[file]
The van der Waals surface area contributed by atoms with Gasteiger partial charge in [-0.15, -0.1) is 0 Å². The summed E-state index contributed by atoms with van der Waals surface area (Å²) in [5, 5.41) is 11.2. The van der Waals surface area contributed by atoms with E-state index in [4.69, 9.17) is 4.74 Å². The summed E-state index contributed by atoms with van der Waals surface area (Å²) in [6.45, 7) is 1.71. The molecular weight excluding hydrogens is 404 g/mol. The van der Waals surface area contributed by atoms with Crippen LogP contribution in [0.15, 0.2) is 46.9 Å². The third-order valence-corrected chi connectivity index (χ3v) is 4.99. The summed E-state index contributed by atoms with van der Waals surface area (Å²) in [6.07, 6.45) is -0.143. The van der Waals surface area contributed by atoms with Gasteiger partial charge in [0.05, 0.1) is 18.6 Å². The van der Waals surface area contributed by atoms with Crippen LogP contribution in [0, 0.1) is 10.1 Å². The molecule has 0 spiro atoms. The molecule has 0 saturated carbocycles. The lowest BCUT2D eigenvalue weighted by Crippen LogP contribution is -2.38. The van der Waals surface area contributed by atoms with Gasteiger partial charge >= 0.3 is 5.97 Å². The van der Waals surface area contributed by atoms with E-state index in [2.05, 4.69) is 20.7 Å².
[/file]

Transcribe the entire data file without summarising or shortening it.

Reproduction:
The van der Waals surface area contributed by atoms with Gasteiger partial charge in [-0.15, -0.1) is 0 Å². The summed E-state index contributed by atoms with van der Waals surface area (Å²) in [5, 5.41) is 11.2. The van der Waals surface area contributed by atoms with E-state index in [4.69, 9.17) is 4.74 Å². The summed E-state index contributed by atoms with van der Waals surface area (Å²) in [6.45, 7) is 1.71. The molecular weight excluding hydrogens is 404 g/mol. The van der Waals surface area contributed by atoms with Crippen LogP contribution in [0.15, 0.2) is 46.9 Å². The third-order valence-corrected chi connectivity index (χ3v) is 4.99. The summed E-state index contributed by atoms with van der Waals surface area (Å²) in [6.07, 6.45) is -0.143. The van der Waals surface area contributed by atoms with Gasteiger partial charge in [0.05, 0.1) is 18.6 Å². The van der Waals surface area contributed by atoms with Crippen LogP contribution in [0, 0.1) is 10.1 Å². The molecule has 0 spiro atoms. The molecule has 0 saturated carbocycles. The lowest BCUT2D eigenvalue weighted by Crippen LogP contribution is -2.38. The van der Waals surface area contributed by atoms with Gasteiger partial charge >= 0.3 is 5.97 Å². The van der Waals surface area contributed by atoms with E-state index in [2.05, 4.69) is 20.7 Å².